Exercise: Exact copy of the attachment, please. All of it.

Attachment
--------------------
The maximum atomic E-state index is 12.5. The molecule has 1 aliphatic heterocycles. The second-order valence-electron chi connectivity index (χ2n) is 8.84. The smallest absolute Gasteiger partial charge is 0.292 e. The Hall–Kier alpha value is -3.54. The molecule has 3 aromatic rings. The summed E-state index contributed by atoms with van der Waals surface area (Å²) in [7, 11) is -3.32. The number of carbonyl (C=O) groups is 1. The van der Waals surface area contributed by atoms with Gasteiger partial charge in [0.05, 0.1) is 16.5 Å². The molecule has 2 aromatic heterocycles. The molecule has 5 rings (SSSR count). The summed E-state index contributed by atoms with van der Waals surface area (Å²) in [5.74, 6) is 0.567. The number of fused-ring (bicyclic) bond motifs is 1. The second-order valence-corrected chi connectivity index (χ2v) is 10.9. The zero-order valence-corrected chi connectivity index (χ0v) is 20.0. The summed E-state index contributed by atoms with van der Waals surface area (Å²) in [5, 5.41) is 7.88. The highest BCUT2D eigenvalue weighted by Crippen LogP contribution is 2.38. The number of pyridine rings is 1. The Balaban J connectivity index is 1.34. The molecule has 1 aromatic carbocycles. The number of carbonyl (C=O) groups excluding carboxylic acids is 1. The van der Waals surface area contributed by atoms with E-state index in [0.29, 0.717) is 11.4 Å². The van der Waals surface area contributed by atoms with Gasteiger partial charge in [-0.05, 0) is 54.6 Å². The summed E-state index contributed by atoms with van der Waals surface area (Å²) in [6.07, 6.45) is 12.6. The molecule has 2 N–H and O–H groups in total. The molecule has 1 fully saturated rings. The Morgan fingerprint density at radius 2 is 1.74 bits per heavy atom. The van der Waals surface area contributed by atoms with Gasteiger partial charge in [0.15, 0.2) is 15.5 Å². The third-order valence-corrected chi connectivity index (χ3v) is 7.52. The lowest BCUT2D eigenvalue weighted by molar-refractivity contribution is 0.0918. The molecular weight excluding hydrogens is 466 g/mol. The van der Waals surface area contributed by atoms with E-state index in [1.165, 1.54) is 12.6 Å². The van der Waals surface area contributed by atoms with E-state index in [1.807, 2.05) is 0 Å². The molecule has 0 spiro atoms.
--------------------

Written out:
The maximum atomic E-state index is 12.5. The molecule has 1 aliphatic heterocycles. The second-order valence-electron chi connectivity index (χ2n) is 8.84. The smallest absolute Gasteiger partial charge is 0.292 e. The Hall–Kier alpha value is -3.54. The molecule has 3 aromatic rings. The summed E-state index contributed by atoms with van der Waals surface area (Å²) in [7, 11) is -3.32. The number of carbonyl (C=O) groups is 1. The van der Waals surface area contributed by atoms with Gasteiger partial charge in [0.05, 0.1) is 16.5 Å². The molecule has 2 aromatic heterocycles. The molecule has 5 rings (SSSR count). The summed E-state index contributed by atoms with van der Waals surface area (Å²) in [5.74, 6) is 0.567. The number of fused-ring (bicyclic) bond motifs is 1. The second-order valence-corrected chi connectivity index (χ2v) is 10.9. The zero-order valence-corrected chi connectivity index (χ0v) is 20.0. The summed E-state index contributed by atoms with van der Waals surface area (Å²) in [5, 5.41) is 7.88. The highest BCUT2D eigenvalue weighted by Crippen LogP contribution is 2.38. The number of pyridine rings is 1. The Balaban J connectivity index is 1.34. The molecule has 1 aromatic carbocycles. The number of carbonyl (C=O) groups excluding carboxylic acids is 1. The van der Waals surface area contributed by atoms with E-state index in [0.29, 0.717) is 11.4 Å². The van der Waals surface area contributed by atoms with Gasteiger partial charge in [-0.05, 0) is 54.6 Å². The summed E-state index contributed by atoms with van der Waals surface area (Å²) in [6.07, 6.45) is 12.6. The molecule has 2 N–H and O–H groups in total. The molecule has 1 fully saturated rings. The Morgan fingerprint density at radius 2 is 1.74 bits per heavy atom. The van der Waals surface area contributed by atoms with Gasteiger partial charge in [0.15, 0.2) is 15.5 Å². The third-order valence-corrected chi connectivity index (χ3v) is 7.52. The lowest BCUT2D eigenvalue weighted by molar-refractivity contribution is 0.0918. The molecular weight excluding hydrogens is 466 g/mol. The van der Waals surface area contributed by atoms with E-state index in [1.165, 1.54) is 12.6 Å². The van der Waals surface area contributed by atoms with E-state index in [1.807, 2.05) is 0 Å². The molecule has 0 spiro atoms.